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View Full Version : back-to-breast transition - any advice?



gigi
February 7th, 2009, 09:02 PM
All the other transitions seem pretty straight-forward to me, and I think I get off the wall pretty quickly on those, but for some reason I feel like I'm hanging on the wall too long on the back-to-breast and I just know I'm doing something wrong.


Should I be facing the opposite wall when i let go of the wall? or is facing the side ok?

Anyone have a trick or a technique for getting feet on the wall quickly?

Any help or advice you all can give is greatly appreciated.

Thanks guys!

gigi
February 8th, 2009, 12:49 PM
Nothing?
Oh well

carlos_fernandez
February 8th, 2009, 08:30 PM
You should definitely be facing the side as you touch.

Maybe others who have coached this transition more recently can give tips for getting your feet off the wall quickly.

Typhoons Coach
February 8th, 2009, 08:58 PM
All the other transitions seem pretty straight-forward to me, and I think I get off the wall pretty quickly on those, but for some reason I feel like I'm hanging on the wall too long on the back-to-breast and I just know I'm doing something wrong.


Should I be facing the opposite wall when i let go of the wall? or is facing the side ok?

Anyone have a trick or a technique for getting feet on the wall quickly?

Any help or advice you all can give is greatly appreciated.

Thanks guys!

Are you doing the IM flip turn, bucket turn, or open turn?

Glider
February 8th, 2009, 10:09 PM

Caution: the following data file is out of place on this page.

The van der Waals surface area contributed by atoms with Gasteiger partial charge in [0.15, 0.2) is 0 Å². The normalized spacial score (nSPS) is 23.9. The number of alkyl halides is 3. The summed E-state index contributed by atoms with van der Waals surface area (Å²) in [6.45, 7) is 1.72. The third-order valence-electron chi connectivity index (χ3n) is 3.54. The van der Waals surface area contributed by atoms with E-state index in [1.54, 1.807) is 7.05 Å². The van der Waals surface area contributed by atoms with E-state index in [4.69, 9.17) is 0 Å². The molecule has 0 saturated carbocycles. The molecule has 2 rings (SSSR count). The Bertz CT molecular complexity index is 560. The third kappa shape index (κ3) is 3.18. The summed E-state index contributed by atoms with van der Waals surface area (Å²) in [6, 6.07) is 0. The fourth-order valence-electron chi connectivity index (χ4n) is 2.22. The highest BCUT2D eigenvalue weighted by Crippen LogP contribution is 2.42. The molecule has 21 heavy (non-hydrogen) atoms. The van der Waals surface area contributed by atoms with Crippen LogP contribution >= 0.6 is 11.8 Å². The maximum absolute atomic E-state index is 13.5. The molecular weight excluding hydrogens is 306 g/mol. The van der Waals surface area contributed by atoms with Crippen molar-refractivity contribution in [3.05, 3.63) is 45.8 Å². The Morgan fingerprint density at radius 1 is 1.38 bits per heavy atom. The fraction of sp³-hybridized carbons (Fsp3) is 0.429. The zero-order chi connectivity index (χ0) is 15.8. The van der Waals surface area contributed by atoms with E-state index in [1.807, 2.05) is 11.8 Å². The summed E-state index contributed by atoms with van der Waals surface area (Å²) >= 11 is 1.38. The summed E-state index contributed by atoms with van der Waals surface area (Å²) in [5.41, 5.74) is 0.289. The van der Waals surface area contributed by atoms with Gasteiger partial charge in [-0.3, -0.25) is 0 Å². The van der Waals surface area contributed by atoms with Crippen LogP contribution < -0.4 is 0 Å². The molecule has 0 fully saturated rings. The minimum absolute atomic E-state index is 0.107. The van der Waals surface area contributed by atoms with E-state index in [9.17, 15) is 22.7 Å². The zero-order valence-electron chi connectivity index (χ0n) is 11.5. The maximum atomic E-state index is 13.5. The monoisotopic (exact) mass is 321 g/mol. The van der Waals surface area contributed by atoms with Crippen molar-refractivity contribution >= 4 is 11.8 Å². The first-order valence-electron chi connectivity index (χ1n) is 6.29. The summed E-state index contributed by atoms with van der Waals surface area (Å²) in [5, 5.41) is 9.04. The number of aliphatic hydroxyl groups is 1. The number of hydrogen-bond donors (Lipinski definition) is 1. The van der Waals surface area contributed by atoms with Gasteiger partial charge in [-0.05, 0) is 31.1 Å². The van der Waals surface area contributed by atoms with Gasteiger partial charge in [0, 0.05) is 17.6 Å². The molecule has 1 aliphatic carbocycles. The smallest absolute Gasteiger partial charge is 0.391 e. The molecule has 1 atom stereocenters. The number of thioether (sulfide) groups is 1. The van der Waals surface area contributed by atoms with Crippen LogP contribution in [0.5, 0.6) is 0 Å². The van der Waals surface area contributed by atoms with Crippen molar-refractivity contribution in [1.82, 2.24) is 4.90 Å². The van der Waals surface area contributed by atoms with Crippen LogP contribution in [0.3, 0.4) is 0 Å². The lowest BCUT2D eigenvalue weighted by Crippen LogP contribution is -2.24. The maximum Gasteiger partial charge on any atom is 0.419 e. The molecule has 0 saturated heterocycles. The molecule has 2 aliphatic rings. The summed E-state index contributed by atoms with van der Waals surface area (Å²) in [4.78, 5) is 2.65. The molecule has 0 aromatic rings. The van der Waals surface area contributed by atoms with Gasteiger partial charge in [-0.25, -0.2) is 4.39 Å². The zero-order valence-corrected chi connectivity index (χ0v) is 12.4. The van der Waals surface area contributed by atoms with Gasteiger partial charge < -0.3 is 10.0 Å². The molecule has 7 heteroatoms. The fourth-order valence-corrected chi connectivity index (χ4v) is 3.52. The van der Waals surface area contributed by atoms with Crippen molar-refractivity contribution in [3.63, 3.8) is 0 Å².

Here's a couple of videos of the back to breast flip turns (thanks to Jim Matysek for the new embedded video feature!):

YouTube - IM - Sievinen back-breast turn

YouTube - IM - Back-breast-turn2

These seem to be the most prevalent these days.

carlos_fernandez
February 8th, 2009, 10:58 PM
The shorter the IM, the more likely that elite swimmers flip as shown above.

For many masters swimmers, the oxygen debt that you go into from doing a flip-turn is not worth the split second gain in time as opposed to an open turn.

gigi
February 8th, 2009, 11:01 PM
Thanks for those videos - what I have been doing resembles neither one of those. I wish I knew the term for what I've been doing - i've been leaning into the wall with whichever hand touches first, grabbing the gutter, pulling myself into the wall, somehow getting my feet on the wall, dropping down onto my opposite side and pushing off. I guess I'd call it an open turn. All I know is that it completely destoys my momentum and it's incredibly slow

At the very least, I've learned from these videos that the hand touches underwater and stays there. The female swimmer is doing something that I can't quite figure out. The male swimmer's technique looks closer to what I have been doing so maybe I'll use that as my model.

THanks for posting these videos - I'll study them to see what I can emulate.

Any advice that could talk me through the steps would be most appreciated

Thanks everybody

Glider
February 8th, 2009, 11:39 PM